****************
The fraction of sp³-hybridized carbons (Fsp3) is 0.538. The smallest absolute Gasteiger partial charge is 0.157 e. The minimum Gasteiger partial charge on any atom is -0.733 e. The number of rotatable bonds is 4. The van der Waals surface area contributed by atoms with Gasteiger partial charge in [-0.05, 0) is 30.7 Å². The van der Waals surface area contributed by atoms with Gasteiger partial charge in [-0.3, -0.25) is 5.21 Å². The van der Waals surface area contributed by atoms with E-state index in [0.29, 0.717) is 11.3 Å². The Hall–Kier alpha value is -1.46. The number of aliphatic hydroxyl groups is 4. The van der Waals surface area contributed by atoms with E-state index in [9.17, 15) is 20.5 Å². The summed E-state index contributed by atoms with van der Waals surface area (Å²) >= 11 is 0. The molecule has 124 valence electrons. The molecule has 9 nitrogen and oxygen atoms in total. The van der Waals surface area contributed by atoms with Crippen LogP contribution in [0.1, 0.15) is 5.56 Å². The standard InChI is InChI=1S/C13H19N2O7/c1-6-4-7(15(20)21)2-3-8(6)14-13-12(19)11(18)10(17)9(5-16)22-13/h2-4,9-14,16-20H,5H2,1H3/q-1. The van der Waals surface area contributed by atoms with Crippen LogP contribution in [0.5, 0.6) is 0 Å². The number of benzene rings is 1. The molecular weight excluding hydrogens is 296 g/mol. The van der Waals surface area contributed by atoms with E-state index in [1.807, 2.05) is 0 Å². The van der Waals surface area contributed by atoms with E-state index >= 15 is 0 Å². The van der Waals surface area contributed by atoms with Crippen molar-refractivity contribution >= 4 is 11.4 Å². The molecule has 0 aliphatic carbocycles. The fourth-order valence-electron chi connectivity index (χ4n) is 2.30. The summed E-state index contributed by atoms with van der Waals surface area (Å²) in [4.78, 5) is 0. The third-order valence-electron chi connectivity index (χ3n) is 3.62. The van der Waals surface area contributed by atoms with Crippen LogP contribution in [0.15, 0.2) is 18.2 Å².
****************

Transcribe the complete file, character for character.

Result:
The fraction of sp³-hybridized carbons (Fsp3) is 0.538. The smallest absolute Gasteiger partial charge is 0.157 e. The minimum Gasteiger partial charge on any atom is -0.733 e. The number of rotatable bonds is 4. The van der Waals surface area contributed by atoms with Gasteiger partial charge in [-0.05, 0) is 30.7 Å². The van der Waals surface area contributed by atoms with Gasteiger partial charge in [-0.3, -0.25) is 5.21 Å². The van der Waals surface area contributed by atoms with E-state index in [0.29, 0.717) is 11.3 Å². The Hall–Kier alpha value is -1.46. The number of aliphatic hydroxyl groups is 4. The van der Waals surface area contributed by atoms with E-state index in [9.17, 15) is 20.5 Å². The summed E-state index contributed by atoms with van der Waals surface area (Å²) >= 11 is 0. The molecule has 124 valence electrons. The molecule has 9 nitrogen and oxygen atoms in total. The van der Waals surface area contributed by atoms with Crippen LogP contribution in [0.1, 0.15) is 5.56 Å². The standard InChI is InChI=1S/C13H19N2O7/c1-6-4-7(15(20)21)2-3-8(6)14-13-12(19)11(18)10(17)9(5-16)22-13/h2-4,9-14,16-20H,5H2,1H3/q-1. The van der Waals surface area contributed by atoms with Crippen LogP contribution in [0.5, 0.6) is 0 Å². The number of benzene rings is 1. The molecular weight excluding hydrogens is 296 g/mol. The van der Waals surface area contributed by atoms with E-state index in [1.807, 2.05) is 0 Å². The van der Waals surface area contributed by atoms with E-state index >= 15 is 0 Å². The van der Waals surface area contributed by atoms with Crippen molar-refractivity contribution >= 4 is 11.4 Å². The molecule has 0 aliphatic carbocycles. The fourth-order valence-electron chi connectivity index (χ4n) is 2.30. The summed E-state index contributed by atoms with van der Waals surface area (Å²) in [4.78, 5) is 0. The third-order valence-electron chi connectivity index (χ3n) is 3.62. The van der Waals surface area contributed by atoms with Crippen LogP contribution in [0.15, 0.2) is 18.2 Å².